The paucity of high-quality specimens, especially prospectively collected specimens, has been the bottleneck for the cancer early-detection biomarker field due to the low incidence of cancer. The high FDR of biomarkers leads many highly acclaimed biomarkers to seek validation, but most of them will fail in a rigorous validation study. In order not to waste precious specimens, EDRN has established a review process and the policy of two-tiered access to reference sets described above, that is, an approved biomarker will be evaluated on a subset of the reference set and granted access to the remaining set if the results hold up. This approach is similar in spirit to the group sequential trials in therapeutic trials, and a similar challenge is how to incorporate this sequential decision feature in the study design and data analysis to ensure unbiased reporting of the performance and to maximize efficiency. If one simply combines data from two subsets and reports the biomarker performance, the performance measure is biased upward. For example, if the true sensitivity is 0.6 while we approve access to the remaining set if the observed sensitivity on the first subset is at least 0.7, then the observed sensitivity due to randomness could likely be, in this instance, between 0.5 and 0.7. Due to the interim analysis decision rule, we will only have the chance to see the data from the second set if the observed sensitivity from the first set is at least 0.7. Therefore, the final analysis has to take into account the interim decision rule otherwise the sensitivity from the combined data will be biased upward. The EDRN investigators developed an array of statistical methods for group sequential design (GSD) for binary outcome (sensitivity and specificity; ref. 11), sensitivity at the prespecified specificity (ROC(t); ref. 12), logistic regression (13, 14), the optimal ways to rotate and select initial subset according to available specimens (15). These tools facilitate better use of the reference sets and maintain rigor in study reports.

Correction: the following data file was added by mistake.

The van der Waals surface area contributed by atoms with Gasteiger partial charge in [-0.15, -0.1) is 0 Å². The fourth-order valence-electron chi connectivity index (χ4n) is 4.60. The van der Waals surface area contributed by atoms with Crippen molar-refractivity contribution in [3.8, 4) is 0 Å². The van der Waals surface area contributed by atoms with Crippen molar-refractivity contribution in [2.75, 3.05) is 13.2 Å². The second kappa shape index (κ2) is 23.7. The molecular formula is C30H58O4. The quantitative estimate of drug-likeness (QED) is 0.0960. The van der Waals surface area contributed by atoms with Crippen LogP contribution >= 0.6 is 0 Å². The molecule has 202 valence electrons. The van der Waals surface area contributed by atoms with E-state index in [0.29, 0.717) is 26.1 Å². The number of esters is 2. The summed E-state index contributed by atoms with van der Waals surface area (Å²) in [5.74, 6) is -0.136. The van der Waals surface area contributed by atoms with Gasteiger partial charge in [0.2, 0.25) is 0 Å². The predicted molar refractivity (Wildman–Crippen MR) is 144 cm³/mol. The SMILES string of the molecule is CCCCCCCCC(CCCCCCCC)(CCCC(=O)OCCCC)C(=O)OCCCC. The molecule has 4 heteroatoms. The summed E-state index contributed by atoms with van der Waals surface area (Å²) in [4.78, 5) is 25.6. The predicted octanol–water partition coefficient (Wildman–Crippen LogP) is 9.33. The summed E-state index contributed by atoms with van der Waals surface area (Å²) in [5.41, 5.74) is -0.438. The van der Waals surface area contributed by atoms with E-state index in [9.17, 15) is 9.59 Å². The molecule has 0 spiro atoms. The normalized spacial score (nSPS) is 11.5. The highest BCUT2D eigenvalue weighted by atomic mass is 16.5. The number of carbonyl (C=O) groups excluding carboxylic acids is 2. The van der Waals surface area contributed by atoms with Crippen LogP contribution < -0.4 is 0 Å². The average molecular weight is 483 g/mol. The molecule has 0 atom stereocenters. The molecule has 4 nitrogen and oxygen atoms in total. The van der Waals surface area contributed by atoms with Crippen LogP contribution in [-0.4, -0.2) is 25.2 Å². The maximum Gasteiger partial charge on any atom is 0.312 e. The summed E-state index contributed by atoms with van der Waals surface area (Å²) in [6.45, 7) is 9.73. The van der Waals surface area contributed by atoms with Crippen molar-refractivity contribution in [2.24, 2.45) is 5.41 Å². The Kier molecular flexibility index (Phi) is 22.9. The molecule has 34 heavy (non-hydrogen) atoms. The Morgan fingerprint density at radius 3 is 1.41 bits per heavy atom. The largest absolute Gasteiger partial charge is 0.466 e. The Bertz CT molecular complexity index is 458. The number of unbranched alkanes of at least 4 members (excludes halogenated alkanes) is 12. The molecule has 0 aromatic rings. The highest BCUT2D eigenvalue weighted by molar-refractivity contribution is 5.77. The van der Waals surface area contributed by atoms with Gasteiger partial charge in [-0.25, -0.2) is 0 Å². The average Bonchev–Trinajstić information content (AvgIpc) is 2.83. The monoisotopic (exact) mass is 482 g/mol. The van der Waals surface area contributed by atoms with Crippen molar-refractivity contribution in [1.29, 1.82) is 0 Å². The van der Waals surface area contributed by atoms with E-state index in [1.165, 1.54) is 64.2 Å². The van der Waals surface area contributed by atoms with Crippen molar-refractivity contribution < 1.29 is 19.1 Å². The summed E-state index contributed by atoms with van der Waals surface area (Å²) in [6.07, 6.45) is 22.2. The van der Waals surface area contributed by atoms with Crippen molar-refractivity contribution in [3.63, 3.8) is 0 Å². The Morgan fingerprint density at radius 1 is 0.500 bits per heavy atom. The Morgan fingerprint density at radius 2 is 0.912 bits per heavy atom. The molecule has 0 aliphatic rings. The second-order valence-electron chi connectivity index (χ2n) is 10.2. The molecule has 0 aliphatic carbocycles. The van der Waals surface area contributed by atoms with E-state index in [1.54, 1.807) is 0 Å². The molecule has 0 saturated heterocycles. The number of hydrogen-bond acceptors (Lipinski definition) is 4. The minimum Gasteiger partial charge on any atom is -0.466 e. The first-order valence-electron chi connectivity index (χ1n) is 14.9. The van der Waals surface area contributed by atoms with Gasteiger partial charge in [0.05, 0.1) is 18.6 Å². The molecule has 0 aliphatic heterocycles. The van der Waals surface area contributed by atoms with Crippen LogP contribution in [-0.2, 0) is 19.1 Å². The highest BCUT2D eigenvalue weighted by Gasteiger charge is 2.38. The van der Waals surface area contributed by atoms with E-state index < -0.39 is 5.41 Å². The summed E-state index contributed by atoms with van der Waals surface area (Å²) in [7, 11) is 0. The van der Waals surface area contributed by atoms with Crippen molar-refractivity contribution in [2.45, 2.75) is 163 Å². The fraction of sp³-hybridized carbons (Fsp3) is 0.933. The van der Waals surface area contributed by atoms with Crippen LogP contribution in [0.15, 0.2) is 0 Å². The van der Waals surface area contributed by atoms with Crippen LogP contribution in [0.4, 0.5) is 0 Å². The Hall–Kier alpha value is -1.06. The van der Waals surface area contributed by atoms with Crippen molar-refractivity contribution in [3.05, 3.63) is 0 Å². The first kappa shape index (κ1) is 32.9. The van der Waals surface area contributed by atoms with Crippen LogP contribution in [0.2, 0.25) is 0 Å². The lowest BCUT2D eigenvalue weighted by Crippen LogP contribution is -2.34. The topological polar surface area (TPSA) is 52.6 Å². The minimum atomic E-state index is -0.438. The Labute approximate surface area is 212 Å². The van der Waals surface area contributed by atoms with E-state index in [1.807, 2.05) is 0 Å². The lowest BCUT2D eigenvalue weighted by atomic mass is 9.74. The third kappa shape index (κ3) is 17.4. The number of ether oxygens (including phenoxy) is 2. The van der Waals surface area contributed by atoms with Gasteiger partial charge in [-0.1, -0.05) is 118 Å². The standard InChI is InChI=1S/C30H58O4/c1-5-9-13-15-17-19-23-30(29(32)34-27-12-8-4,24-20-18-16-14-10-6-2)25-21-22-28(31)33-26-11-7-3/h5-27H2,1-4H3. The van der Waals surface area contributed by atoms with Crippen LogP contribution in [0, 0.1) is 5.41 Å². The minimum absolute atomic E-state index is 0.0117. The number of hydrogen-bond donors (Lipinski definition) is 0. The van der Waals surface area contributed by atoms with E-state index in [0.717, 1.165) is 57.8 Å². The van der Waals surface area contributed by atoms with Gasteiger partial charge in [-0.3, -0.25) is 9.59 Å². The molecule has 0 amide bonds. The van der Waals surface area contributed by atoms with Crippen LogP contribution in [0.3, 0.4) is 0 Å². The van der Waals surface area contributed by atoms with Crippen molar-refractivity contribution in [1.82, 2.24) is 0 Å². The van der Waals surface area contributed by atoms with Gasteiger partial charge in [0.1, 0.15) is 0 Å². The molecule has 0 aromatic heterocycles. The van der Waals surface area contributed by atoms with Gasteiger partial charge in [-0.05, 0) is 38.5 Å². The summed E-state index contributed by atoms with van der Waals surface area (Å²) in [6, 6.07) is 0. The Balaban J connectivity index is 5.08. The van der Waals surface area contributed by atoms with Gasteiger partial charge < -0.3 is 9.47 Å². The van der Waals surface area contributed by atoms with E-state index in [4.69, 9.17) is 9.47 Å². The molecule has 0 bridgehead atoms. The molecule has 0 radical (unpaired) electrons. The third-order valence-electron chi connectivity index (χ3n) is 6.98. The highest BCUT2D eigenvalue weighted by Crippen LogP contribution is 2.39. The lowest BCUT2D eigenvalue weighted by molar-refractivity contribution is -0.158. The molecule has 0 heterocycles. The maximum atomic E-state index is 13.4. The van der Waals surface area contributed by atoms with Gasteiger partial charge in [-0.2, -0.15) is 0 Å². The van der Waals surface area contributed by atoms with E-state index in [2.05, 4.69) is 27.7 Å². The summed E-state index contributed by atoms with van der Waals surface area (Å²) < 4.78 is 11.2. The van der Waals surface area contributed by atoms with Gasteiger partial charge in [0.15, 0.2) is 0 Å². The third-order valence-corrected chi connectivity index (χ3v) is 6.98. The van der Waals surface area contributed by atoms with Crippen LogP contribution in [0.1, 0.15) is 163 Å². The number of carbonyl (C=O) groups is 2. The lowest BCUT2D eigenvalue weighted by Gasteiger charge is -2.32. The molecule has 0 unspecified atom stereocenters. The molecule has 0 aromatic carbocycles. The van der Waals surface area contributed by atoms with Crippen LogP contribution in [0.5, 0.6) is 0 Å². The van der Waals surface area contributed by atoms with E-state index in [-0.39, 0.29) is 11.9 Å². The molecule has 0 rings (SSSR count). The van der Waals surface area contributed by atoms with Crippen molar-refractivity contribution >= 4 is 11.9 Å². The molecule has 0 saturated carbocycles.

Strategy to select candidates
Biomarker discovery studies often face the challenge of selecting a small subset of promising candidates from among a large number of candidates for next-stage investigation. The most common selection criteria are fold change, t statistics or Wilcoxon statistics. Cancer screening often requires very high specificity. If this unique feature is not considered in candidate selection, the chosen biomarkers may not have the required specificity for cancer screening. The EDRN developed the biomarker selection and prioritization strategy using partial area under the ROC curve (pAUC; ref. 16). Biomarkers that have decent sensitivity in a very high specificity region will rank high by pAUC criterion. We also developed a method to combine biomarkers that maximizes pAUC (17).
The concept of high pAUC also has biological appeal when combining biomarkers. Cancers are heterogenous with several histological subtypes and many more molecular subtypes. Their carcinogenic pathways are different, and the representative biomarker profiles are likely different. If a biomarker represents a unique molecular/pathway subtype not shared by other subtypes, consisting of, for example, 30% of tumors for that cancer site, then the diagnostic performance of this biomarker, if we can measure it perfectly, will have sensitivity 30% at 100% specificity, therefore a large pAUC in high-specificity region. Not only do we want to put high priority on selecting these kinds of biomarkers, we also want to combine such biomarkers using an “OR” rule, that is, the test is positive if either biomarker A or B (or C, etc.) is positive, where A, B, … are such highly specific biomarkers. We advocated identifying these biomarkers and then using an OR rule to form the decision rule (18). Several EDRN applications used this approach (10).
Often discovery laboratories could not find adequate sensitivity and specificity for all these types of specific biomarkers, and some biomarkers are indeed signaled across all or at least several cancer subtypes. In this case, a sensible approach extending the above idea is first to look for some biomarkers that are well motivated by their roles in the carcinogenic process and which, with high thresholds, could pick up some cancers without false-positive calls. Then, for the remaining cancers, a linear or other combination rule is developed to identify them with acceptable false-positive rate. This is a combination of “OR” rule and regression models. We have used this approach in a pancreatic cancer biomarker study (19). This approach deserves more investigation, such as how to set up the thresholds for each component of the OR rule and simultaneously determine the linear combination rule.
Use longitudinal trajectory information